Diabetes: more than 382 million people affected. Diabetic Foot is one of the most severe complications. Plasmapheresis should improve macro and microcirculation”.

The International Diabetes Federation has recently estimated that the 8.3% of the adult population, so about 382 million people, are suffering from diabetes and the number of patients is set to increase to more than 592 million in less than 25 years. Of these, 15% will develop a lower limb ulcer during the lifetime, in which 25% of cases will result in greater or lesser amputation.

Diabetic foot

Diabetic foot syndrome is defined as the set of pathological manifestations directly related to the complications of diabetic disease involving the anatomical structures of the foot. It is a syndrome characterized by the interaction of chronic complications of diabetes, both micro and macroangiopathic, with an extremely important role in neuropathy.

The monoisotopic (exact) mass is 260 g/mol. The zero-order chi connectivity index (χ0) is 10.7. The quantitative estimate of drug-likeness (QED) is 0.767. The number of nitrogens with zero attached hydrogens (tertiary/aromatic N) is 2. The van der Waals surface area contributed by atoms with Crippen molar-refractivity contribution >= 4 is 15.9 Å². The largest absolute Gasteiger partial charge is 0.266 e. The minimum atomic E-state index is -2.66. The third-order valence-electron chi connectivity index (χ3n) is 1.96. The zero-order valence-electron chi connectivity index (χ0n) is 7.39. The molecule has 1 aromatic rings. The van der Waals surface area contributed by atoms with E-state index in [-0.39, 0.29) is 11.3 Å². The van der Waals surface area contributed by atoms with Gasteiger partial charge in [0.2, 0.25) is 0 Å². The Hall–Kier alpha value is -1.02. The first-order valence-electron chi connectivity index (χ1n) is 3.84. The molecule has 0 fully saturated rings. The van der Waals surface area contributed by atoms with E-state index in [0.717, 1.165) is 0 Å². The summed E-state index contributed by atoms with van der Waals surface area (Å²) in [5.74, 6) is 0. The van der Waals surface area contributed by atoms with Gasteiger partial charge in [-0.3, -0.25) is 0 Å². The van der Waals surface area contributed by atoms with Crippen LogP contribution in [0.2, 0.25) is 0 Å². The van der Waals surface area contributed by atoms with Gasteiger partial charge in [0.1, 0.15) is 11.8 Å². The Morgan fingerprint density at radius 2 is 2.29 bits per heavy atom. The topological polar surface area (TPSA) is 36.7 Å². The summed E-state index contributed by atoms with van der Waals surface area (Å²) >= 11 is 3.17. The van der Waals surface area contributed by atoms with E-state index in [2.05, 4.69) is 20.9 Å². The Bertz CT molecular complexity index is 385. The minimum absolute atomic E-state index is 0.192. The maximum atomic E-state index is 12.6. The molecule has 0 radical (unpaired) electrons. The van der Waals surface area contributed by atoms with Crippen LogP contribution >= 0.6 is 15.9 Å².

Diabetic foot is particularly susceptible to the effects of complications resulting from peripheral neuropathy, vasculopathy and infectious processes.

Due to decreased blood flow, the onset of ulcerative lesions is facilitated. Skin ulceration in diabetic patients is classified according to the cause that caused the lesions to appear. The ulcer, if not cured, degenerates into deep ulcer, up to the gangrene and, in the terminal stage, needs amputation.

To date, treatment of diabetic foot syndrome involves the administration of drugs, revascularization treatments and plasmapheresis, with the aim of eliminating from the circulation all those substances that can compromise micro and macrocircle and, consequently, determine aggravation of the state of disease.

  • Molecules to be removed:
    LDL; Fibrinogen; Mediators of inflammations
  • Suggested therapies:
    DFPP, Cascade Filtration
go to the Plasmapher Apherlungs system